- The Washington Times - Saturday, April 26, 2003

RICHMOND (AP) James Madison University stopped providing "morning-after" contraceptives despite guidance weeks earlier from the attorney general to defer action on the pills until he could craft a statewide position on them.
A senior assistant to Attorney General Jerry W. Kilgore sent e-mails April 4 to lawyers in his office assigned to public colleges and universities notifying them about letters the General Assembly's most stalwart abortion foe sent to JMU criticizing distribution of the pills.
"We asked all of the [state-supported] schools to wait to respond until we could look at the legal questions on this. We didn't want 10 different schools having 10 different reactions," Mr. Kilgore's press secretary, Tim Murtaugh, said yesterday.
JMU's board of visitors voted April 18 to stop selling the pills to its students after Delegate Robert G. Marshall, Prince William County Republican, wrote to JMU President Linwood H. Rose on March 19 saying the school could face liability problems if it continues to distribute the pills on campus.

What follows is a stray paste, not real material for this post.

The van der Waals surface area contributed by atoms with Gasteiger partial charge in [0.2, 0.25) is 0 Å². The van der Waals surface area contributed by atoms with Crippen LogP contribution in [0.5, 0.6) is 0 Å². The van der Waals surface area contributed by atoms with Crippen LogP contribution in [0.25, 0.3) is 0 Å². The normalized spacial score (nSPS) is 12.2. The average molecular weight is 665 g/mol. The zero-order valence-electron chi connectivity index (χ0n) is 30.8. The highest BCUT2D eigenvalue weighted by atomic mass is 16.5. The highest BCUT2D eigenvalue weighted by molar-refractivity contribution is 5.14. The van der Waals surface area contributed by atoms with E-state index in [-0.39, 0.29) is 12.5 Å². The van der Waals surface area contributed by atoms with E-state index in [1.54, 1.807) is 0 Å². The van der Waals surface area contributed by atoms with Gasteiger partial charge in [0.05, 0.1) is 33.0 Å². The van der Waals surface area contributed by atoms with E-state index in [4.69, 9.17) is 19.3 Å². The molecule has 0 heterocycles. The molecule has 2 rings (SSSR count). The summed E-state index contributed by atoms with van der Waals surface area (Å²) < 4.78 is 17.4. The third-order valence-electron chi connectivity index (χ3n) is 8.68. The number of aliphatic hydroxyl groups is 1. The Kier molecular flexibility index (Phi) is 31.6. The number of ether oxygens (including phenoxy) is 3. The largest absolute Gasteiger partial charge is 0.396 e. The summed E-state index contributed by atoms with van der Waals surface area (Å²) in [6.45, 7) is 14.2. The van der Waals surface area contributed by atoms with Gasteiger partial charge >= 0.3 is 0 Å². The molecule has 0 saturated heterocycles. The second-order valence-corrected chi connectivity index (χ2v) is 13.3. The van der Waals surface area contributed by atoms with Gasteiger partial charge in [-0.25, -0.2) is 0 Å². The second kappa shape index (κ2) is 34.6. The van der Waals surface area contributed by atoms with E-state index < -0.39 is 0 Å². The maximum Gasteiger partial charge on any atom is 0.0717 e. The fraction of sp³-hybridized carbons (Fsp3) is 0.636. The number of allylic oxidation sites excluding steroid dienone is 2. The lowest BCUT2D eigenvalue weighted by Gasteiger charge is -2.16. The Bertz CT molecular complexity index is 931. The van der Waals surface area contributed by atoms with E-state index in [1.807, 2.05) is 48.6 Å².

Mr. Kilgore's assistant sent the e-mail after the Attorney General's Office learned of Mr. Marshall's letter March 31, Mr. Murtaugh said.
Mr. Marshall said in the letter that JMU had misnamed the pill "emergency contraception" when the medication could cause an abortion.
Mr. Marshall, who is not a lawyer, called the school's attention to Virginia's informed-consent law. It requires an abortion provider to offer information about abortion and alternatives 24 hours before the procedure, and to obtain informed, written consent from a woman before she undergoes the procedure.
Mr. Murtaugh said the Attorney General's Office will decide whether the drug falls under the state's informed-consent law.
Physicians at JMU's health center still prescribe the drug, but the students must now go off-campus to buy it.

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